The Maltese Falcon (1941 film)

The Maltese Falcon is a 1941 film noir directed and scripted by John Huston[3] in his directorial debut, based on the 1930 novel of the same name by Dashiell Hammett.[4][5][6] It stars Humphrey Bogart as private investigator Sam Spade and Mary Astor as his femme fatale client. Gladys George, Peter Lorre, and Sydney Greenstreet co-star, with the latter appearing in his film debut. The story follows a San Francisco private detective and his dealings with three unscrupulous adventurers, all of whom are competing to obtain a jewel-encrusted falcon statuette.[7]

The Maltese Falcon
Theatrical release poster
Directed byJohn Huston
Screenplay byJohn Huston
Based onThe Maltese Falcon
by Dashiell Hammett
Music byAdolph Deutsch
CinematographyArthur Edeson
Edited byThomas Richards
Distributed byWarner Bros.
Release date
  • October 3, 1941 (1941-10-03) (New York City)
  • October 18, 1941 (1941-10-18) (United States)
Running time
101 minutes
CountryUnited States
Box office$1,772,000[1]

The film premiered in New York City on October 3, 1941 and was nominated for three Academy Awards. It was included in the Library of Congress's National Film Registry in 1989.[8] It is a part of Roger Ebert's series The Great Movies and was cited by Panorama du Film Noir Américain as the first major film noir.[9][10]


In 1539 the Knight Templars [sic] of Malta, paid tribute to Charles V of Spain, by sending him a Golden Falcon encrusted from beak to claw with rarest jewels—but pirates seized the galley carrying this priceless token and the fate of the Maltese Falcon remains a mystery to this day —

– Introductory text appearing after the film's opening credits[11]

In San Francisco in 1941, private investigators Sam Spade (Humphrey Bogart) and Miles Archer (Jerome Cowan) meet prospective client Ruth Wonderly (Mary Astor). She claims to be looking for her missing sister, who is involved with a man named Floyd Thursby. Archer agrees to follow her that night and help get her sister back.

Spade is awakened by a phone call early in the morning and the police inform him that Archer has been killed. He meets his friend, Police Detective Tom Polhaus (Ward Bond), at the murder scene and then tries calling his client at her hotel, but she has checked out. Back at his apartment, he is grilled by Polhaus and Lieutenant Dundy (Barton MacLane), who tell him that Thursby was also murdered the same evening. Dundy suggests that Spade had the opportunity and motive to kill Thursby, who likely killed Archer. Archer's widow Iva (Gladys George) later visits him in his office, believing that Spade shot his partner so he could have her.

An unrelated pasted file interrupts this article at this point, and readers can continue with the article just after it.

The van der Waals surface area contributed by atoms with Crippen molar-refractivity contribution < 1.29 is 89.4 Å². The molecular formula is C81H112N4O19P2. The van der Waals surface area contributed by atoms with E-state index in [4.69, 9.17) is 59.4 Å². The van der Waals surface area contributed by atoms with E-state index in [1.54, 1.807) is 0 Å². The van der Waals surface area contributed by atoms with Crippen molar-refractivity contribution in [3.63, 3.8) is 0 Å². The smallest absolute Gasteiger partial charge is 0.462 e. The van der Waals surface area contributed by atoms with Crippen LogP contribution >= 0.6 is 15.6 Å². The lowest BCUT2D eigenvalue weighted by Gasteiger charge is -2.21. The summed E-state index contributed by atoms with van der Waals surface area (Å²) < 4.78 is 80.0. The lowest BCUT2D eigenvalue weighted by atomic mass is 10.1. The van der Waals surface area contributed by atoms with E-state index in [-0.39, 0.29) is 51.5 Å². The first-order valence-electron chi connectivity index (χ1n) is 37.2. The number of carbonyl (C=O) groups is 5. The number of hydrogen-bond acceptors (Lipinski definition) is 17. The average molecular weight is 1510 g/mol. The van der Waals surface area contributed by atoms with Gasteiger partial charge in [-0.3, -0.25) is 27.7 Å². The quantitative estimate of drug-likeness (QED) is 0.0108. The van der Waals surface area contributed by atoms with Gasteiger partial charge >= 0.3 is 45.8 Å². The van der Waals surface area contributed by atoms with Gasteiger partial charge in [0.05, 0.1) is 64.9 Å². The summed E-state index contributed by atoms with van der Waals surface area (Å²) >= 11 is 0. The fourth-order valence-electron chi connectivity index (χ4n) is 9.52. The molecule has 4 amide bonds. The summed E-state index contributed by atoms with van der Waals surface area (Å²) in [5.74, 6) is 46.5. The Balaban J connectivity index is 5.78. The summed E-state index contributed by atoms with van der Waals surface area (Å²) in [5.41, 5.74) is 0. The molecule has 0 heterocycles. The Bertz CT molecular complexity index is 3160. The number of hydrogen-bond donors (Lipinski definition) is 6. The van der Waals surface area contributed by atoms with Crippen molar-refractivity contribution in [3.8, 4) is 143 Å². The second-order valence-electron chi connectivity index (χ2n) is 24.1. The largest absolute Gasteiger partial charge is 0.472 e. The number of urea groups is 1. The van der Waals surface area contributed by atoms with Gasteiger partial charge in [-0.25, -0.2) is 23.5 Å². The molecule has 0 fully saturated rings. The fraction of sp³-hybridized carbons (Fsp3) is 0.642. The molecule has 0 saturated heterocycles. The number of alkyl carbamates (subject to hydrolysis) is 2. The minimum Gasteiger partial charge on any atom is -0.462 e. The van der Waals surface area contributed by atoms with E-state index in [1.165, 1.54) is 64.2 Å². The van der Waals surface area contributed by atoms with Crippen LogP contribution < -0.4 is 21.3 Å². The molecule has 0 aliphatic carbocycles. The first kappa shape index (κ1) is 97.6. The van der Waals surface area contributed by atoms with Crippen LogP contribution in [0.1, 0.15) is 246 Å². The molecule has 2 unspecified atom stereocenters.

From the trailer:
Gutman and Cairo meet with Spade.
Spade confronts O'Shaughnessy.

Later that morning, Spade meets his client, now calling herself Brigid O'Shaughnessy. She explains that Thursby was her partner and probably killed Archer, but claims to have no idea who killed Thursby. Spade distrusts her, but agrees to investigate the murders.

At his office, Spade meets Joel Cairo (Peter Lorre), who first offers him $5,000 to find a "black figure of a bird", then pulls a gun on him in order to search the room for it. Spade knocks Cairo out and goes through his belongings. When Cairo comes round, he hires Spade. Later that evening, Spade tells O'Shaughnessy about Cairo. When Cairo shows up, it becomes clear that Spade's acquaintances know each other. Cairo becomes agitated when O'Shaughnessy reveals that the "Fat Man" is in San Francisco.

In the morning, Spade goes to Cairo's hotel, where he spots Wilmer (Elisha Cook Jr.), a young man who had been following him earlier, and gives Wilmer a message for his boss, Kasper Gutman (Sydney Greenstreet). When Spade goes to meet Gutman, alias the "Fat Man", in his hotel suite, Gutman will only talk about the Black Falcon evasively, so Spade pretends to throw a temper tantrum and storms out. Later, Wilmer takes Spade at gunpoint to see Gutman. Spade overpowers him, but meets Gutman anyway. Gutman relates the history of the Maltese Falcon, then offers Spade $25,000 for the bird and a quarter of the proceeds from its sale. After Spade passes out because his drink is spiked, Wilmer and Cairo come in from another room and leave with Gutman.

On coming round, Spade searches the suite and finds a newspaper with the arrival time of the freighter La Paloma circled. He goes to the dock, only to find the ship on fire. Later, the ship's captain, Jacobi (Walter Huston), shot several times, staggers into Spade's office before dying. The bundle he was clutching contains the Maltese Falcon.